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CBRE hopes for China property upturn in a year
Time:2013-10-11 02:26:47  Source:  Clicks:648  Tags:granite,marble ;

BEIJING, Nov 25 (Reuters) - China's real estate market will begin to recover in the second half of 2009, aided by easier government policies and rising investment demand, advisers CB Richard Ellis (CBG.N: Quote, Profile, Research, Stock Buzz) (CBRE) said on Tuesday.

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"One would hope that sentiment will recover sometime in 2009, and that we'll get a more positive sentiment in the residential sector sometime between the middle and end of 2009," said Chris Brooke, the global property services provider's chief executive for Greater China.

 


The outlook for property, which accounts for about a quarter of fixed investment, is critical for the overall Chinese economy.

 


The World Bank on Tuesday cited a depressed real estate market, along with faltering exports, to explain why it had lowered its 2009 growth forecast.


China's real estate market began to falter late last year.

 


The number of transactions has tumbled and high-end prices in some cities such as Shenzhen have fallen as much as 40 percent.

 


Nationwide, property inflation slowed to 1.6 percent in October. As recently as March, prices were rising at a double-digit pace compared with a year earlier. [ID:nPEK158104]


However, Brooke told reporters that some investors are looking at buying opportunities, tempted by a strong economic growth outlook in the medium term, attractive valuations in some areas and developers' hunger for funding.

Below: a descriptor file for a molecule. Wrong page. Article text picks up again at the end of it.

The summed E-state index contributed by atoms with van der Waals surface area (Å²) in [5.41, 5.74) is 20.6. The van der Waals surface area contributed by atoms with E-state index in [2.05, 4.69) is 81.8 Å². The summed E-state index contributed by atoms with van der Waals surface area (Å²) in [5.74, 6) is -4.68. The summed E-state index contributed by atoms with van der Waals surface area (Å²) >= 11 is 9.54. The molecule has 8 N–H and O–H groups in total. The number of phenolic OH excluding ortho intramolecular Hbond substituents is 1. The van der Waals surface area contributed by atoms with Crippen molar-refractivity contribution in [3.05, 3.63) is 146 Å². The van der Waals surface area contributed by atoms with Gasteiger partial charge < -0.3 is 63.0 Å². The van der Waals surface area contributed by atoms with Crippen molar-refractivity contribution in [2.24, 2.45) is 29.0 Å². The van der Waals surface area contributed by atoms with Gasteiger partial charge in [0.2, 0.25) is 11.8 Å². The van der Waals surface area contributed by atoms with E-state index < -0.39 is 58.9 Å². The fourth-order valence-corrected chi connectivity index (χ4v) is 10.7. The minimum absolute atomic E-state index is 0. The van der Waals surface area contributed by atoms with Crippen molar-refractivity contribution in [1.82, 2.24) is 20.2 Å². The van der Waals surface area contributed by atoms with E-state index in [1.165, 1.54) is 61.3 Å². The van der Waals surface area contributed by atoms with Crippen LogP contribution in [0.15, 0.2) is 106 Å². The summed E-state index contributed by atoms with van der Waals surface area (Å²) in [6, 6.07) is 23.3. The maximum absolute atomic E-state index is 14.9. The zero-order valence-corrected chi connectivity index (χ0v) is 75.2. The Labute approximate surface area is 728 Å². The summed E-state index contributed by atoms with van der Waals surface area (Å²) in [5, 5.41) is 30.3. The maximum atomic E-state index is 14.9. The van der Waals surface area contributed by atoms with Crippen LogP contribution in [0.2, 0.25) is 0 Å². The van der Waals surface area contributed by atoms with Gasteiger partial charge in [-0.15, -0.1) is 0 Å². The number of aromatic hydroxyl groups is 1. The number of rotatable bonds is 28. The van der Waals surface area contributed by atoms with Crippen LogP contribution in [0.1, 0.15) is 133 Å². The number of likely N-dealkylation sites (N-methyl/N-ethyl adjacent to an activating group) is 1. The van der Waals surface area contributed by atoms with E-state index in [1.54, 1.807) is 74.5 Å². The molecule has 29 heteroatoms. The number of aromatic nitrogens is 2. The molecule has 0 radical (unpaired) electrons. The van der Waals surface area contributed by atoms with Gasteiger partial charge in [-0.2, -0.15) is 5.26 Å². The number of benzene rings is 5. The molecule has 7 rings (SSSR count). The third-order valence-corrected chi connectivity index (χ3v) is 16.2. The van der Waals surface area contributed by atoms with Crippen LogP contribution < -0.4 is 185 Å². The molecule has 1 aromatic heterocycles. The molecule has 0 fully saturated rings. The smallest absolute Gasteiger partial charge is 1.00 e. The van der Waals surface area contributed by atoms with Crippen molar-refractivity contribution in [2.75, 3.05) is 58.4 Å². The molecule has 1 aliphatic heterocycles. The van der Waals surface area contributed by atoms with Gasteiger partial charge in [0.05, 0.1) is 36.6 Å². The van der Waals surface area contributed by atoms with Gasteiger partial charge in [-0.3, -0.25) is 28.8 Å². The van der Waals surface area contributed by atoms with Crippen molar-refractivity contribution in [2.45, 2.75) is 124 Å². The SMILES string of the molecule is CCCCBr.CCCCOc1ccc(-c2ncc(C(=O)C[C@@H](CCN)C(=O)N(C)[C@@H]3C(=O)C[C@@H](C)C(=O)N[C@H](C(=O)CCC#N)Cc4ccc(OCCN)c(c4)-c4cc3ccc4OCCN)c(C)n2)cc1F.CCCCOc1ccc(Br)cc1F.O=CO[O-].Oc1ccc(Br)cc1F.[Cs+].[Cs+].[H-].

Brooke said he expected to see deals closing in 2009.

 


Private equity fund manager Gaw Capital Partners is looking to raise up to $1.5 billion for Chinese property, while ING Real Estate is marketing a $750 million fund it wants to launch in the first quarter of next year. [ID:nB586508]

 


"We do see increasing demand from developers looking for investment partners and we see continued interest in the China market from the investors," Brooke said.

 


CBRE, which competes with peers such as DTZ (DTZ.L: Quote, Profile, Research, Stock Buzz) and Jones Lang LaSalle (JLL.N: Quote, Profile, Research, Stock Buzz) in China, has just set up a capital markets team to meet such demand.

 


However, Brooke said investors would wait to see whether China's stimulus package succeeds in stabilising the real estate market and whether general sentiment in the United States and elsewhere improves, enabling them to secure funds.

 


China unveiled a 4 trillion yuan ($586 billion) stimulus package on Nov. 9 to spur domestic growth. The authorities have also slashed taxes, down payments and mortgage rates to boost the real estate sector.

 


"It really depends on how effective the government measures are in terms of the stimulus package and of the relaxation measures the government is introducing to the regulatory framework," Brooke said.

 


The European Union Chamber of Commerce in China said on Tuesday that prospects for European companies in the near term would depend mainly on whether the government is able to jump-start the property sector.

 


Separately, the China Real Estate Chamber of Commerce, a semi-governmental association, said the impact of the policies had yet to be seen; it expected growth in property investment would slow further this quarter.

 


The group said developers would be forced to cut prices to ease cash flow strains and it forecast a rise in vacancy rates next year as projects underway came onto the market. (Reporting by Langi Chiang; Editing by Alan Wheatley and Sharon Lindores)

 

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